Caviar is often intimidating to those not yet inducted, but in Petrossian’s quest to make all things caviar-palatable, perhaps the omnipresence of its signature ingredient on the menu has ironically become a barrier, of sorts. There lacked a menu that was evidence that the brand – in its dining room incarnation, at least – was content to not beat the ingredient to death by proving its compatibility with everyday dishes.
If there could exist a niche to fill in between lunch, happy hour and dinner at Petrossian, the newly-launched boutique and patio menu of small plates does exactly that. Because small plates are just the thing for us non-committal diners these days. Of course, this doesn’t detract from the elegance of the dinner menu nor the lightness of the lunch menu – nor the introductory nature of the happy hour menu, that is. There’s a perfect mid-day vibe to this menu, what with vegetables and fruit matching the vibrance and breeziness of the boutique and patio without sacrificing any of the taste.
It’s hard to complain about the asparagus, which turned up perfectly cooked and seasoned. I’d be hard-pressed to find anyone who has said “I hate burrata,” but the apricots, basil and prosciutto make for lovely complements. The nice touch that Giselle brought to the already-delicious olive plate is that she warms the conconction up. You can bite through the tangy-sweet orange peels, while wondering why everyone doesn’t heat up their olive appetizers.
The morels that accompany the farm egg are the menu’s savory sweet spot while the sweet peas are just the perfect sweet touch – and truth be told, I really just can’t get enough of runny eggs. Win-win. The caviar aioli to the pomme frites are basically as “bar food” as you get in the place – but what an excellent version, at that.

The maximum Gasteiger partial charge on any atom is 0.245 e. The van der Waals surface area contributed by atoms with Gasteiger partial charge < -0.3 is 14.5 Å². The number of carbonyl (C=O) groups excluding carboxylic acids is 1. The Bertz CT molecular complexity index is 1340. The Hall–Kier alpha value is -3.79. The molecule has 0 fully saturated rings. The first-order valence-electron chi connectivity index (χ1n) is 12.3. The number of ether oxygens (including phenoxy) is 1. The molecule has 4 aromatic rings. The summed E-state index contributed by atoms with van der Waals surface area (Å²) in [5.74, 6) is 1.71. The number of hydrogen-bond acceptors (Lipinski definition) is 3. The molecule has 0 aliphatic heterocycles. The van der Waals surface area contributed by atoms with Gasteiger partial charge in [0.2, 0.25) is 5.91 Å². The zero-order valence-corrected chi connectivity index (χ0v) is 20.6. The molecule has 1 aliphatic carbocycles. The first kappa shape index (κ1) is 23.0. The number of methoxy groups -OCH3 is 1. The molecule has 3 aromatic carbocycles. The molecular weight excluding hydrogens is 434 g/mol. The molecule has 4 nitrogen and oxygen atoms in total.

And of course, it’s impossible to ignore the Mussels, Fig & Brie sandwiches and Prime Flat Iron Steak Crostinis. The Fig & Brie, with its delicious walnut bread, is like the Thanksgiving you missed last November (because we’d all pick this over Turkey Club leftovers). The garlic aioli atop the uber tender Prime Flat Iron Steak cuts is just the perfect touch. The Mussels are also solid, with the broth being one of those things you just wish was a soup.
You can order from this menu on Mondays through Saturdays from 5 – 11 PM while seated in the boutique or patio – but not the dining room. And if you happen to be there before 7 o’clock on a weekday, you may as well scope their happy hour drink menu as well, including the Caviar Martini.
After all, you’ll want to complement your small plates with a little – or a lot – of caviar.
All food and cocktails were hosted.
Truffle Oil, Parmesan, Pine Nuts, Lemon
Apricots, Basil, Prosciutto
House Pickled Vegetables
Cucumber, Cauliflower, Carrots, Pear Onion, Fresno Chili
Citrus and Herb Marinated Olives, Grilled Baguette
Morels, Fava Beans, Peas, Baguette
Soy Sesame Vinaigrette, Chives, Caviar
Prince Edward Island Mussels
Saffron, White Wine, Fresno Chili, Parsley, Grilled Bread
Trout Roe, Salmon Roe, Caviar
Fig and Brie
Walnut Bread, Arugula, Honey
Prime Flat Iron Crostinis
Watercress, Caramelized Onion, Garlic Aioli
There are bites, and then there are bites.
The bites are the kind of thing where you warm up to a beautiful place with just the right ambiance. The tastes are deceptively good. Then, you proceed to order more and more, ultimately staying for what accumulates to an all-out meal. I am a grazer, not a gorger; I love bites.
Now, a great place to do exactly that is Whist at The Viceroy in Santa Monica – a place where the indoor dining options are just as charming as the outdoor, with the latter coming full circle thanks to poolside and cabana options. Chicken liver mousse with pancetta on crostini? Heavenly. Dungeness crab cake with yuzu on crostinis? Refreshing. And of course, it’s not enough to put just uni on crostini, but to add lardo? Indulgent. And perfect.
The real problem is that if you don’t have a few camarades with you on this little dining adventure, you’ll probably get real full before you either: 1) Get to try all the bites you wanted to, or 2) Get to any of the also-solid main dishes available. After all, you can’t forget about the juicy, flavorful Lamb Kafka Meatballs, topped with orange, pistachio and yogurt. Nor the beautifully cured hamachi with rhubarb “ponzu,” cucumber, radish and celery.